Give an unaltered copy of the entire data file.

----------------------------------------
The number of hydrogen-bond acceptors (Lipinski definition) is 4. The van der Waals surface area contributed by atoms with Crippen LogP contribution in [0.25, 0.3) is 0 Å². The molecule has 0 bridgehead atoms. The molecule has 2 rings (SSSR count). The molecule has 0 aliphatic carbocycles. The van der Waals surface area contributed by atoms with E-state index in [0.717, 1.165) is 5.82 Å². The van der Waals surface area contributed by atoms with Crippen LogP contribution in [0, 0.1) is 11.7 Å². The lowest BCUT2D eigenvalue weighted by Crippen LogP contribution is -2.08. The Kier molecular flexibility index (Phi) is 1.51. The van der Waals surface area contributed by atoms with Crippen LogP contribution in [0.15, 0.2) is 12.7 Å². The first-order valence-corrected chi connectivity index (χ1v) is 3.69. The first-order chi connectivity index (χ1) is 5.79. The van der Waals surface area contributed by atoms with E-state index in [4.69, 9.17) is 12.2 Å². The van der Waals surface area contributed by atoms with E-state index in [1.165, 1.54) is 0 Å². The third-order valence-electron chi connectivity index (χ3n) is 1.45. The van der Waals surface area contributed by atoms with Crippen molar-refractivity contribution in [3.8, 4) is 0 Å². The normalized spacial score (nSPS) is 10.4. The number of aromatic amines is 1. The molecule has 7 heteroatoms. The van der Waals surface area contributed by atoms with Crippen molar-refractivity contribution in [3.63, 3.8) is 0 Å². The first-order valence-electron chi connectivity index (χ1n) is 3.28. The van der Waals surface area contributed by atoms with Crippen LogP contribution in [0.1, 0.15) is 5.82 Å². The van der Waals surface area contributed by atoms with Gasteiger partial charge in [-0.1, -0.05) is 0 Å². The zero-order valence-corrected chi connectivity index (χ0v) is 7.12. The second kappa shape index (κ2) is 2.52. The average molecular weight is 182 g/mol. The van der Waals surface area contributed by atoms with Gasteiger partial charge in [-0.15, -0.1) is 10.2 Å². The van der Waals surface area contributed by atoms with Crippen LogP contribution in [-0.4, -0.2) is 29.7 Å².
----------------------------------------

The number of hydrogen-bond acceptors (Lipinski definition) is 4. The van der Waals surface area contributed by atoms with Crippen LogP contribution in [0.25, 0.3) is 0 Å². The molecule has 0 bridgehead atoms. The molecule has 2 rings (SSSR count). The molecule has 0 aliphatic carbocycles. The van der Waals surface area contributed by atoms with E-state index in [0.717, 1.165) is 5.82 Å². The van der Waals surface area contributed by atoms with Crippen LogP contribution in [0, 0.1) is 11.7 Å². The lowest BCUT2D eigenvalue weighted by Crippen LogP contribution is -2.08. The Kier molecular flexibility index (Phi) is 1.51. The van der Waals surface area contributed by atoms with Crippen LogP contribution in [0.15, 0.2) is 12.7 Å². The first-order valence-corrected chi connectivity index (χ1v) is 3.69. The first-order chi connectivity index (χ1) is 5.79. The van der Waals surface area contributed by atoms with E-state index in [4.69, 9.17) is 12.2 Å². The van der Waals surface area contributed by atoms with E-state index in [1.165, 1.54) is 0 Å². The third-order valence-electron chi connectivity index (χ3n) is 1.45. The van der Waals surface area contributed by atoms with Crippen molar-refractivity contribution in [3.8, 4) is 0 Å². The normalized spacial score (nSPS) is 10.4. The number of aromatic amines is 1. The molecule has 7 heteroatoms. The van der Waals surface area contributed by atoms with Crippen molar-refractivity contribution in [3.63, 3.8) is 0 Å². The first-order valence-electron chi connectivity index (χ1n) is 3.28. The van der Waals surface area contributed by atoms with Crippen LogP contribution in [0.1, 0.15) is 5.82 Å². The van der Waals surface area contributed by atoms with Gasteiger partial charge in [-0.1, -0.05) is 0 Å². The zero-order valence-corrected chi connectivity index (χ0v) is 7.12. The second kappa shape index (κ2) is 2.52. The average molecular weight is 182 g/mol. The van der Waals surface area contributed by atoms with Gasteiger partial charge in [-0.15, -0.1) is 10.2 Å². The van der Waals surface area contributed by atoms with Crippen LogP contribution in [-0.4, -0.2) is 29.7 Å².